Getting In The Innovation Groove

I’ve been sitting here bouncing to the sounds of Kid Sheik’s Storyville Ramblers on an old piece of vinyl and realized I have an admission to make.

Nothing will kill your business faster than innovation.

The record hisses and pops.

Two kinds can do you in.  Effective innovation by someone else or unfettered, rabid innovation by you.

The former will happen no matter what, so you have to react (preferably proactively) and, uh-oh, innovate.

The old record only has a few plays left in it. It cackles and hisses, displaying 30 some odd years of use since I picked it up down in New Orleans after seeing the Sheik at some hall in my youth. Funny thing about vinyl, the wear it displays is a reminder of enjoyment past and a reminder that something new is due.

Yup, we’ve all got to move on to the next thing sooner or later.

That’s my gig in many ways. Helping companies break down barriers to innovation. Get the ideas flowing again. Fall out of love with the way you’re doing things now and focus on the things that actually make you great.

The toughest lesson for many is what happens once the ideas do begin to flow.

There are always too many good ideas.

Google unleashes huge amount of creative might with 80/20, but has discovered they can’t act on every great idea even with their resources. I wouldn’t be surprised if people leave because of that, taking their 20 elsewhere.

Rampant innovation without decision damages an organizations ability to deliver core promises. SKU creep, feature creep, customer creep, creepy creep. Creep indicates growth in complexity without thought. Creep indicates an unwillingness to kill ideas that fail or don’t fit (purposeful abandonment). Creep can destroy a firm’s core competencies and undermine the strategic advantages the creep was supposed to reinforce.

Jazz makes my mind wander, which has it’s advantages at times.

The point? How can you tell the difference between rabid innovation and innovation with focus?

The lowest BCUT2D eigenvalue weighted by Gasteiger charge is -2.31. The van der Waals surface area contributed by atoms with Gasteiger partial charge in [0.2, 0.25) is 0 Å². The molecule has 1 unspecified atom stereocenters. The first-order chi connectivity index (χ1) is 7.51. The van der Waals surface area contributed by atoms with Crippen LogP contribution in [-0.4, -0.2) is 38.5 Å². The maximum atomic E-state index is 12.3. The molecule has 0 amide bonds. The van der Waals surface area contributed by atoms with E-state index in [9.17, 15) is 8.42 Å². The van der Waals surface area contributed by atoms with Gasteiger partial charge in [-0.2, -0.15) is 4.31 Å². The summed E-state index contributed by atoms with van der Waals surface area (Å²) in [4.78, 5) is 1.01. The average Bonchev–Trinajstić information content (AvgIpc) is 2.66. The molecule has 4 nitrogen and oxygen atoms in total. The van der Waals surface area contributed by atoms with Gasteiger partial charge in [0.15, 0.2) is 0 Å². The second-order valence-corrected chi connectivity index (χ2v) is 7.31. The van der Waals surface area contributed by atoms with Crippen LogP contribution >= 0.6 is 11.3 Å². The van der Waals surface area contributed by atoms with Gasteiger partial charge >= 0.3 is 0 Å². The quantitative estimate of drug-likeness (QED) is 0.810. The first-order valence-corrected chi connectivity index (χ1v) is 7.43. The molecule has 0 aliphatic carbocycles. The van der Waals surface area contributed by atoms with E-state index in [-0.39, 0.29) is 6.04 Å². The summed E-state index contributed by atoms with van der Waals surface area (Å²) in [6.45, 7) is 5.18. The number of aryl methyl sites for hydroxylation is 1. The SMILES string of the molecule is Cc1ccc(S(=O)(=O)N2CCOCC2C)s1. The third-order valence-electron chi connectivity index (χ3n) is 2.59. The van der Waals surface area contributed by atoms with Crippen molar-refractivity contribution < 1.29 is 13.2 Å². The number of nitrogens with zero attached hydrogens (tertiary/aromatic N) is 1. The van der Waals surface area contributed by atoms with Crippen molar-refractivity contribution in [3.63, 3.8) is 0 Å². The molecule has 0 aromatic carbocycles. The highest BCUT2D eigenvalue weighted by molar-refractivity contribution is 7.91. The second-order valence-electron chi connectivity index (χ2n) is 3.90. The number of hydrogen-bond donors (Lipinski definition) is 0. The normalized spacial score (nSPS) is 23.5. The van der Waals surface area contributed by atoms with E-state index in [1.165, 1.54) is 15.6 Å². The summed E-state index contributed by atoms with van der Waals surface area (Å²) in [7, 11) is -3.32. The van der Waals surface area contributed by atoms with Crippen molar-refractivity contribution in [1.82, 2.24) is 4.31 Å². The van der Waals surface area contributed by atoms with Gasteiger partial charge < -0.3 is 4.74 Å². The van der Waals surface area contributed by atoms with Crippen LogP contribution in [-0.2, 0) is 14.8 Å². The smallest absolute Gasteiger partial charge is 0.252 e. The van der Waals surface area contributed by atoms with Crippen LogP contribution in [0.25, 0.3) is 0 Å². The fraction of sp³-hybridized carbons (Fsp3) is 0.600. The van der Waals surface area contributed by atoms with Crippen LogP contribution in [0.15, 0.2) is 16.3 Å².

• Do your initiatives big or small have a clear strategic purpose? (No better way to lose your way than moving without a map)
  • Are sufficient infrastructure and resources available for your innovation? (Even in a world of cardboard creativity, you must be excellent in everything you do.)
  • Is there clear reasoning for go/no go decisions and specific opportunities to make those decisions? (If you don’t know why or when an idea should die it will suck resources until your company is dead.)

Kid Sheik Boogie has all but disappeared behind the hiss of worn grooves. I’ll soon have to retire the platter for its digital cousin, which lacks the character of the well worn record. That hint of smoke filled rooms, overpriced Hurricanes, and good friends.

The cry for more innovation sometimes has that ring of a comfortable old record. But through the smoke and noise of a competitive marketplace it can be easy to miss what that cry actually means. It isn’t innovation for innovation’s sake. It isn’t innovation out of fear. It isn’t even a call for more. It is the call for strategically meaningful innovation that makes your company’s spark shine even brighter.

Time for another record. A bit of Marley and the Wailers sounds about right.

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12 Responses to Getting In The Innovation Groove

  1. J.D. Meier says:


    I like the twist you put on it … how innovation can defeat you.

    I like to think of it as innovation by design. One thing that’s helped our group innovate effectively is a rigorous process of allocating a percentage of the overall portfolio and testing the results with customers … to see which ideas stick, and failing fast. Another thing that helped was formalizing the assumptions were were testing against. Without the assumptions, we often learned a lot but didn’t know what we learned 🙂

    I’ll try not to ramble on about innovation, but it’s a sweet spot for me. I like to think outside the bun. I think it’s important to remember that you can innovate both in your product or in your process … and that if you don’t innovate in your process, you can get priced out of the market. I seriously need to share my lessons learned on innovation, but with my ruthless prioritization, it’s currently on my backlog and not my sprint backlog 🙂
    .-= J.D. Meier´s last blog ..Finding Your Eye of the Tiger on Expert Access =-.

  2. Andrew says:


    You make an excellent point here.